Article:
2014 USA Team Trials

March 7, 2014

Table Tennis Tales & Techniques - On Sale! - and Other Books

I've spent much of the last few weeks putting Table Tennis Tales & Techniques into a new format. You can now buy it print on demand at Amazon.com, with the price lowered from its previous $17.95 retail to only $11.61. There are some minor wording changes, and the format is slightly larger (9"x6" instead of the previous 8.5"x5.5"). While the book originally came out in 2009, the articles - both stories about table tennis, essays on technique, coaching tips, and a lot of table tennis humor - are timeless. Or so says me, the author! Of course, while there, don't forget to buy Table Tennis Tactics for Thinkers or my other books on sale at Amazon. (Alas, due to the way the book was original set up, it would be incredibly time-consuming to put the Tales & Technique book in an ebook format, so that's not planned for now.)

Note that I expect to have an updated version of Table Tennis: Steps to Success - tentatively retitled as Table Tennis Fundamentals - by the end of this year. The key thing is finding time to get new photos for all the techniques in the book - there are a LOT. I've tentatively settled on who will demo most of the shots, and have a nice camera I can borrow. Then I go through it and update everything. There's a lot of updating to do.

I'm also planning to use those photos for an update to Instructor's Guide to Table Tennis, a manual I wrote for USATT many years ago that covers how to coach. This is different from the Professional Table Tennis Coaches Handbook, which covers the professional side to coaching - how to recruit and keep students, set up coaching programs, maximize, income, and other issues needed to make a living as a professional coach. (But of great value even for part-time coaches or promoters who wish to set up junior development programs or other types of classes or coaching programs.) I've learned a lot in the years since I originally wrote this, so there'll be a lot of updating.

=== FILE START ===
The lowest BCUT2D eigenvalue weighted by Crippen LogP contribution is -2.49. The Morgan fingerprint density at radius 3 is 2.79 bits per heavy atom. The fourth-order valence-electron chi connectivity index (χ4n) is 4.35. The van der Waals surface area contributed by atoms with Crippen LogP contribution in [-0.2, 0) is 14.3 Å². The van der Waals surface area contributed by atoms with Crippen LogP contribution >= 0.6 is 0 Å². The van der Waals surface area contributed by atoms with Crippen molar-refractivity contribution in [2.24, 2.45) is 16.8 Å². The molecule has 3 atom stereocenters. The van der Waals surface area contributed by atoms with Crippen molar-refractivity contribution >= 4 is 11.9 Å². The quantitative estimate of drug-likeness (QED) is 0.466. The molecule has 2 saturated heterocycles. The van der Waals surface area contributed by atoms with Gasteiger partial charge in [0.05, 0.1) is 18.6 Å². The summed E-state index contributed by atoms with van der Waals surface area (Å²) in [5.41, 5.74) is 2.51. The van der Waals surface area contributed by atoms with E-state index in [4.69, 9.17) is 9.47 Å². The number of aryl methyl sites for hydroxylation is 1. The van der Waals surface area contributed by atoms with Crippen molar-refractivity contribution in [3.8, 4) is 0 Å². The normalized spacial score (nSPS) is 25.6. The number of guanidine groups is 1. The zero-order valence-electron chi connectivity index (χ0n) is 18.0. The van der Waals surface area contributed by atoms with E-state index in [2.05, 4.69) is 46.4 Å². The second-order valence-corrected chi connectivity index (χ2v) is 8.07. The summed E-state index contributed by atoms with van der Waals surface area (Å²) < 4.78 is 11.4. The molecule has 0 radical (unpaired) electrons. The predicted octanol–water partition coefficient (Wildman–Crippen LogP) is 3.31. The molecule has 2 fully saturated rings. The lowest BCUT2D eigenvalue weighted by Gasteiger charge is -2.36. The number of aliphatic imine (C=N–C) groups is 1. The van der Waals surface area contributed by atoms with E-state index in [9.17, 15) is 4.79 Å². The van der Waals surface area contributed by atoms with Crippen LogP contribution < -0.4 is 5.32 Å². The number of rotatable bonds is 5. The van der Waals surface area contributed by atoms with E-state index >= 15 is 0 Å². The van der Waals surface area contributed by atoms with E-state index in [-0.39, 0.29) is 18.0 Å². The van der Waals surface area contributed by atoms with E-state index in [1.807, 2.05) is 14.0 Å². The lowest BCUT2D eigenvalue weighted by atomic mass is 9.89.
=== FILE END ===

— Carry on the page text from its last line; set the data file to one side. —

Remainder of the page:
I'm currently working on two books. Soon I'll finalize Table Tennis Tips, which is a compilation of all my Tips of the Week into one book, with the Tips organized in logical fashion, with a few notes added. All of these books will eventually go on sale at Amazon in print on demand and probably ebook format.

I'm also working on a rewrite of Campaign 2100: Rise of the Moderates, a science fiction novel I wrote a few years ago. (Yep, that's what I do in my free time!) I have a publisher interested, but they requested a rather extensive rewrite of certain aspects of the book. The book features table tennis a number of times - one of the main protagonists is a professional table tennis player who defaults out of a major tournament to run the third-party campaign for president of earth in the year 2100. The publisher said the best scene in the book was the scene where the player mentioned above does an exhibition for the Chinese leadership in an attempt to get their political support, with an alien ambassador he's been coaching as his playing partner. What happens during this exhibition I can't say without giving away spoilers, but suffice to say things don't go well for either of our table tennis players when the world government intervenes.   

I have another novel already out, Sorcerers in Space, which you can buy at Amazon or a few dollars cheaper in various formats straight from the publisher, Class Act Books. That main protagonist there is also a table tennis player - a 13-year-old Neil [Armstrong, though last name is never actually given], a sorcerer's apprentice, who has to give up his table tennis dreams to save the world in the U.S.-Soviet space race, with sorcerers instead of astronauts. I also have a collection of my best published short stories, Pings & Pongs: The Best Science Fiction & Fantasy of Larry Hodges.

USA Team Trials

They start this morning. You can follow all the action here. I couldn't go, but last night after seeing the draws I emailed some tactical tips to some of the MDTTC players.

Crystal Watch

What do I tell kids about ratings? They aren't important, but they are fun when they go up. They are also used in rankings, and while winning events is more important, achieving a high ranking is a goal to achieve. And Crystal Wang keeps getting these high rankings!